Wednesday, June 19, 2024

4 youths go to work supplying food to quarantined citizens

Leopoldo Caudillo and his small team walk the corridors of a bustling Mexico City market clad in masks and gloves, scouting out bargains on fresh fruits, herbs and vegetables but not for themselves: they’re buying for customers in quarantine.

On Saturdays, Sundays, Wednesdays and Thursdays the four young people take food orders. A basic package runs 189 pesos (about US $7.90) and contains more than 15 pounds of fresh produce.

The price includes a small delivery fee which keeps the four young team members afloat. 

Currently operating in the metropolitan Mexico City area, the group, Do Tribu Huerto Móvil, hopes to expand to the Ecatepec area, and is open to having their model be adopted in other communities around the country to help those most affected by the coronavirus quarantine.

Caudillo was a therapist and sign language interpreter before the pandemic left him with no income, but he has been dedicated to helping those less fortunate since the 2017 earthquake in Mexico City and decided to find a way to help himself while at the same time helping others.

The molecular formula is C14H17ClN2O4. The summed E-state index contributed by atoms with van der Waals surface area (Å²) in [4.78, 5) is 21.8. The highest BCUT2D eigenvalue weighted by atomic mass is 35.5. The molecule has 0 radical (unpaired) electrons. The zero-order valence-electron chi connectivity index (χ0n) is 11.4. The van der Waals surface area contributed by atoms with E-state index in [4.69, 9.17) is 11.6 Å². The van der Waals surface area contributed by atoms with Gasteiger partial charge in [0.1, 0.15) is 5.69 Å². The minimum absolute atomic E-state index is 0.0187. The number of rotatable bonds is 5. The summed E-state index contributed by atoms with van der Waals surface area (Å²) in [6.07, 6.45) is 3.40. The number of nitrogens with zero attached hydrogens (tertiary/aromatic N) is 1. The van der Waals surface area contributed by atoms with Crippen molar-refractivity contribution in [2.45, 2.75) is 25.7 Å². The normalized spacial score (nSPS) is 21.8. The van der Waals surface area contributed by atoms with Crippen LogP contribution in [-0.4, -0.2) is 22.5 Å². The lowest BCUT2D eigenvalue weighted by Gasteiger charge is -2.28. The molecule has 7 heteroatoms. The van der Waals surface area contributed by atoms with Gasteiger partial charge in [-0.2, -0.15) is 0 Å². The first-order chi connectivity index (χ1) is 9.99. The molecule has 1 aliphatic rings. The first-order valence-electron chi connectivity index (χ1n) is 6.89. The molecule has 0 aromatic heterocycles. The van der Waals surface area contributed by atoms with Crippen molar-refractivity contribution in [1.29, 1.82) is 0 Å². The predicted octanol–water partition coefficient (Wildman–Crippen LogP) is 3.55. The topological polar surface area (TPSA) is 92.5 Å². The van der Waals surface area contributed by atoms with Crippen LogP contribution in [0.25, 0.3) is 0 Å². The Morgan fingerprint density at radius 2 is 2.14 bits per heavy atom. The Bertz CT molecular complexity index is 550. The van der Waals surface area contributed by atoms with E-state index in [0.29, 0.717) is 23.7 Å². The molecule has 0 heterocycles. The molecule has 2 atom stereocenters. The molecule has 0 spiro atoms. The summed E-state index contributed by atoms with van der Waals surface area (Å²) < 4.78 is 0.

And that’s where the philanthropic element of Do Tribu comes in, a side of their business which is becoming increasingly important.

Do Tribu also offers “solidarity purchases,” financial donations that go toward the purchase and delivery of basic food for senior citizens, single parents and the unemployed. 

Caudillo estimates that nearly 30% of the deliveries they make are solidarity purchases, and expects that number to grow.

This past Friday, for example, Caudillo and his team delivered supplies to a convent and a security guard, and an order of melon, tomatoes, chiles, garlic, oranges and bananas to a family in the Santo Domingo area who had reached out for help over social media.

For Caudillo and his team, their delivery service not only helps keep people off the streets and flatten the curve of the coronavirus, but it also provides a way for citizens to give back and support the most vulnerable in their communities.

Source: Siete24 (sp), El Universal (sp)

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